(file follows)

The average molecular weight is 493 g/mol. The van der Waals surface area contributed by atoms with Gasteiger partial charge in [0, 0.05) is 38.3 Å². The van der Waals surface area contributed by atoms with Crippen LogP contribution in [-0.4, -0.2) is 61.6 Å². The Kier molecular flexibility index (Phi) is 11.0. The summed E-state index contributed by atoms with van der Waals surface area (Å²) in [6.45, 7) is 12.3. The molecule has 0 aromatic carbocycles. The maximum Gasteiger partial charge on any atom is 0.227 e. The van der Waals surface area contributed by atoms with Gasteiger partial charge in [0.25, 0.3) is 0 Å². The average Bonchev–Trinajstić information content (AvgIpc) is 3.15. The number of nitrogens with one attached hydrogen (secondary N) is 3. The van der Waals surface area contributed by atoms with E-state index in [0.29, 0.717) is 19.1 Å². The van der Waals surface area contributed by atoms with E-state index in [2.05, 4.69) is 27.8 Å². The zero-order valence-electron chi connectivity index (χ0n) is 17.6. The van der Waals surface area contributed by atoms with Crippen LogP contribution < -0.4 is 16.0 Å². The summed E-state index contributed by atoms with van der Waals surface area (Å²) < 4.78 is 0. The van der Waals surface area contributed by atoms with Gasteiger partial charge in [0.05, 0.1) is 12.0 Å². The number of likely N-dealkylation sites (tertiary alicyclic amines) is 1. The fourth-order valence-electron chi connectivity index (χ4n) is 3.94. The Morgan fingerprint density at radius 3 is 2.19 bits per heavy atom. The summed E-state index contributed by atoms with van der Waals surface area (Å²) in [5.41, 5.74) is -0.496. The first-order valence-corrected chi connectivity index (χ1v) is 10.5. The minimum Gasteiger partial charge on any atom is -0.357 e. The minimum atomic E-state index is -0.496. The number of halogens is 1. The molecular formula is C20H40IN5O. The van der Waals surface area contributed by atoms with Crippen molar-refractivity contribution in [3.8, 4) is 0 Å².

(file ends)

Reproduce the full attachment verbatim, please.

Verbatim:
The average molecular weight is 493 g/mol. The van der Waals surface area contributed by atoms with Gasteiger partial charge in [0, 0.05) is 38.3 Å². The van der Waals surface area contributed by atoms with Crippen LogP contribution in [-0.4, -0.2) is 61.6 Å². The Kier molecular flexibility index (Phi) is 11.0. The summed E-state index contributed by atoms with van der Waals surface area (Å²) in [6.45, 7) is 12.3. The molecule has 0 aromatic carbocycles. The maximum Gasteiger partial charge on any atom is 0.227 e. The van der Waals surface area contributed by atoms with Gasteiger partial charge in [0.25, 0.3) is 0 Å². The average Bonchev–Trinajstić information content (AvgIpc) is 3.15. The number of nitrogens with one attached hydrogen (secondary N) is 3. The van der Waals surface area contributed by atoms with E-state index in [0.29, 0.717) is 19.1 Å². The van der Waals surface area contributed by atoms with E-state index in [2.05, 4.69) is 27.8 Å². The zero-order valence-electron chi connectivity index (χ0n) is 17.6. The van der Waals surface area contributed by atoms with Crippen LogP contribution < -0.4 is 16.0 Å². The summed E-state index contributed by atoms with van der Waals surface area (Å²) < 4.78 is 0. The van der Waals surface area contributed by atoms with Gasteiger partial charge in [0.05, 0.1) is 12.0 Å². The number of likely N-dealkylation sites (tertiary alicyclic amines) is 1. The fourth-order valence-electron chi connectivity index (χ4n) is 3.94. The Morgan fingerprint density at radius 3 is 2.19 bits per heavy atom. The summed E-state index contributed by atoms with van der Waals surface area (Å²) in [5.41, 5.74) is -0.496. The first-order valence-corrected chi connectivity index (χ1v) is 10.5. The minimum Gasteiger partial charge on any atom is -0.357 e. The minimum atomic E-state index is -0.496. The number of halogens is 1. The molecular formula is C20H40IN5O. The van der Waals surface area contributed by atoms with Crippen molar-refractivity contribution in [3.8, 4) is 0 Å².